In most cases, claiming that an event which starts and finishes within a span of only three hours can rattle global energy markets would be a bit of a stretch.
Of course, a total solar eclipse isn’t an average occurrence.
And California, which was near the center of the eclipse’s path, does not have an average energy grid. While fossil fuels still play a critical role in keeping California’s lights on, the state now boasts roughly 10 gigawatts (GW) of solar generation capacity — roughly five times the capacity of its last remaining nuclear power plant.
As the solar eclipse moved in, that solar capacity was cut by more than 60 percent across the state before reversing, triggering serious headaches for those tasked with grid reliability. However, it also presents an interesting case study, as California’s ongoing push towards increased battery storage, demand response and natural gas peaking plants faced their toughest test to date.
According to CAISO, California’s grid operator, the state was up for the challenge. (See solar generation data, including the eclipse dip on Aug. 21, below.) Success under challenging conditions for a renewable-heavy grid is sure to garner some global attention.
The California example offers a window to the future. Europe has fully nine years to prepare for an eclipse that covers the region, but grid operators are already making plans.
The UK’s National Grid, for example, recognizes that solar will be a more important part of the energy mix by then.
Last time (in 2015), only 6 GW of solar capacity was in place and the effect was further mitigated by 90 percent cloud cover dampening solar generation potential. By 2026, estimates suggest that installed capacity could grow to 26 GW so renewable energy will have a far greater influence. However, by happy circumstance, the eclipse will happen around 7pm and the lower solar intensity means that a dip of only 2-4 GW is likely. Other countries such as Germany are further down the road on solar and face greater supply gaps.
Interestingly, forecasters are almost equally challenged by modeling human behavior around such events. How much will demand dip as people put on solar filter glasses and head outside to watch the show? And how significant will the subsequent pickup be as Brits switch on kettles en masse to discuss the event over their traditional cup of tea?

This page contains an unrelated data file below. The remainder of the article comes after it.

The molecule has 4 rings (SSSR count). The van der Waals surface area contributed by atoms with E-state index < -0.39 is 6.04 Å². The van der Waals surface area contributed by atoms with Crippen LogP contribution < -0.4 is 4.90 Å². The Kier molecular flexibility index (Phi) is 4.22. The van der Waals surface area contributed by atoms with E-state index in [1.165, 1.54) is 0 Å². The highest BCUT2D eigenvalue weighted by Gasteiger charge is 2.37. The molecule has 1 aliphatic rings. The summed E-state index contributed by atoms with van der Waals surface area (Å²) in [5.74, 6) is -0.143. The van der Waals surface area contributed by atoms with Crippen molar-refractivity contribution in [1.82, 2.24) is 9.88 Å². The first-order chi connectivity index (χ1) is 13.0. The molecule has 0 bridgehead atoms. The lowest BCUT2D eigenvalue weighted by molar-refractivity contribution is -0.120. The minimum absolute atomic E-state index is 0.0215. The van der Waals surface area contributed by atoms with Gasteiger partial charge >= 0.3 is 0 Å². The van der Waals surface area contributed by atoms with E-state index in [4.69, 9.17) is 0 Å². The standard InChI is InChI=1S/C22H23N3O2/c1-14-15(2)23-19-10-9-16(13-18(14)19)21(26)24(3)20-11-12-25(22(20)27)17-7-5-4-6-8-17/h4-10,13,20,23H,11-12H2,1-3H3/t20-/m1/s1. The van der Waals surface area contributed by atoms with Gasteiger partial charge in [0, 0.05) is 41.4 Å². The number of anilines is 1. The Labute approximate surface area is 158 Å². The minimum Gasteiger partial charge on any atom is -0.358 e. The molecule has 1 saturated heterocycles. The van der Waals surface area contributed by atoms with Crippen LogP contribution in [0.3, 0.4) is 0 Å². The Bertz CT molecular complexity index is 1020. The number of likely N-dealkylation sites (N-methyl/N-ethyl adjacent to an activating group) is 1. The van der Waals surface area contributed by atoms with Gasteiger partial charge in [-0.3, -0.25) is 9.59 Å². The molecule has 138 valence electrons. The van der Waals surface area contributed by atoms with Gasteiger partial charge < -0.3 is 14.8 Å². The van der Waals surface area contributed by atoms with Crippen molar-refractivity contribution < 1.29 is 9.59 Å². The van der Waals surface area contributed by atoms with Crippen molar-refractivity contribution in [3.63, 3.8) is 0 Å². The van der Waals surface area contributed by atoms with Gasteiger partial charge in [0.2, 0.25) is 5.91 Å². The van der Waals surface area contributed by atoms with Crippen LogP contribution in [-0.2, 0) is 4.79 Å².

Eclipse related or not, however, it’s clear that grid operators have to integrate the intermittent nature of solar and wind power within their balancing and forecast models. Variations in cloud cover, solar intensity and wind speed occur throughout the day, week, month and season. And how these variations interact with demand results in growing, complex challenges.
So what’s in the toolbox to address these concerns?
On the generation side, gas-fired backup power stations or pumped-storage hydro offer fast response to short-term demand variations. The more interconnected a grid is, the greater the ability to smooth out weather variations across a larger geographic area. Increasingly though, technological and data developments will be key.
The evolution of energy storage at scale to capture excess energy and supplement the grid at times of tighter supply will be important. Tech-enabled demand-side response and distributed generation will also have an increasing role to play in responding to pricing signals to mitigate the effects of intermittent renewables, and indeed to turn them into an asset.
Delivering such innovation offers a future that is bright, even when the sun may not be.
Check out other posts on issues affecting energy supply and grid balancing.